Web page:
Philip Hammond has backtracked and said Britain will not become a tax haven after Brexit.
The chancellor had said in January that the UK would do ‘whatever we have to do’ to remain competitive after pulling out of the European Union.
However, he has now told a French newspaper that the UK will not cut tax and regulations in an effort to undercut countries in the EU.
He told Le Monde that the tax percentage raised by the British economy ‘puts us right in the middle’ of European countries.
He added: ‘We don’t want that to change, even after we’ve left the EU.
‘I would expect us to remain a country with a social, economic and cultural model that is recognisably European.
‘I often hear it said that the UK is considering participating in unfair competition in regulation and tax. That is neither our plan nor our vision for the future.’
The new message from Mr Hammond is notably softer from his tone back in January, when he told German newspaper Welt am Sonntag that the UK would do what was needed if it was unhappy with the trade deal with the EU.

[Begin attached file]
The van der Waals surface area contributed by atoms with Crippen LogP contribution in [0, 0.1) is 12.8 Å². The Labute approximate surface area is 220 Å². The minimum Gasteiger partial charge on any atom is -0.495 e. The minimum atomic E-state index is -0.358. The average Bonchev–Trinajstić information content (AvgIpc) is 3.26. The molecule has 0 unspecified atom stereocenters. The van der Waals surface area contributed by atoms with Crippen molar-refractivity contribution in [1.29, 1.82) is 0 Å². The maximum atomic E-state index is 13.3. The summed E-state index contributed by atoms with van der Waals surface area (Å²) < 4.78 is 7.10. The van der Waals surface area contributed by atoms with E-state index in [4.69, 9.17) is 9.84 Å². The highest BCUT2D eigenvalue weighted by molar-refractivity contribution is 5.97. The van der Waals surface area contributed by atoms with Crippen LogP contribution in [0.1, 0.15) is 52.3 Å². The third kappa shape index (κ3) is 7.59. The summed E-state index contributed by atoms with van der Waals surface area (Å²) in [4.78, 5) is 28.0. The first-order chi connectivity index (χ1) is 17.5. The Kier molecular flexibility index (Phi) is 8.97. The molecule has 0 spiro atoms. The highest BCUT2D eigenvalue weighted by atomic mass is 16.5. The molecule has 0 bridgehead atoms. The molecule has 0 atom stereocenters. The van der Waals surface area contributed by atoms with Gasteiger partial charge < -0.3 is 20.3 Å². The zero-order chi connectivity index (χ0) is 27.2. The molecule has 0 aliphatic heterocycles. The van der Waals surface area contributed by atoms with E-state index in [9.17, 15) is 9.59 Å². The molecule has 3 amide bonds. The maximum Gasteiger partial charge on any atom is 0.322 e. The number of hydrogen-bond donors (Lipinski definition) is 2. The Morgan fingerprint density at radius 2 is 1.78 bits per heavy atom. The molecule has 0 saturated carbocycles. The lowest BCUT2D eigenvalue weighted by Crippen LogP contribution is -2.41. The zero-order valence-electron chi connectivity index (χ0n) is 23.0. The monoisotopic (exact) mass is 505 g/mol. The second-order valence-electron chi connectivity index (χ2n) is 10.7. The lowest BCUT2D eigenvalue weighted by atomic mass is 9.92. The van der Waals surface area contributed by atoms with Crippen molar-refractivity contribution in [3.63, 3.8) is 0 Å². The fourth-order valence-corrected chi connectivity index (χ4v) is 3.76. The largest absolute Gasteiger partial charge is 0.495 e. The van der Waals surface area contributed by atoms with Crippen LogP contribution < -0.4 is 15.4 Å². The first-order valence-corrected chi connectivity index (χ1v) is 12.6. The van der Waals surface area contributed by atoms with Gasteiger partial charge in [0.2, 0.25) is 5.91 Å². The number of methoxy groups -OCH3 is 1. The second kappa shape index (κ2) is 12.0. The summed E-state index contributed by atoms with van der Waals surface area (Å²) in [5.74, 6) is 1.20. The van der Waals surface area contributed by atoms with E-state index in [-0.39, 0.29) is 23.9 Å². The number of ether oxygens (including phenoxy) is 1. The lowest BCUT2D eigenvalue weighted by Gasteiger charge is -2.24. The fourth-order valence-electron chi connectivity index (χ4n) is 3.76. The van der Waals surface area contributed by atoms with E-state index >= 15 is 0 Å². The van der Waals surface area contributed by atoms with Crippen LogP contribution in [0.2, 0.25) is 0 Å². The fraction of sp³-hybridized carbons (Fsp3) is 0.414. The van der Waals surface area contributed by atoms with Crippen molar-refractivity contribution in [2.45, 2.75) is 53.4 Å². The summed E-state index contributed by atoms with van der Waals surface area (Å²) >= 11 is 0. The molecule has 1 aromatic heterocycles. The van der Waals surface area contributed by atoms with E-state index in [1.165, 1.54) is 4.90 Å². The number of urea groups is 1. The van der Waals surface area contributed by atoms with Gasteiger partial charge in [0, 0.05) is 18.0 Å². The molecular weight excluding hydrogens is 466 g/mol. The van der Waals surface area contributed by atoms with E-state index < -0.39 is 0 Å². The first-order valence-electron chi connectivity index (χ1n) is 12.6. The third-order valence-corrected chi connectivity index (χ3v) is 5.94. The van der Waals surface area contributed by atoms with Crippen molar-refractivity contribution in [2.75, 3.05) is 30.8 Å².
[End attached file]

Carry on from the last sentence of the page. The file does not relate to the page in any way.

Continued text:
He said then: ‘If we have no access to the European market, if we are closed off, if Britain were to leave the European Union without an agreement on market access, then we could suffer from economic damage at least in the short-term.
‘In this case, we could be forced to change our economic model and we will have to change our model to regain competitiveness.’
At the time, Labour leader Jeremy Corbyn said it sounded like ‘a recipe for some kind of trade war with Europe’.
In his latest interview, the chancellor also said he wanted both EU workers and British people abroad to be able to continue with their family life.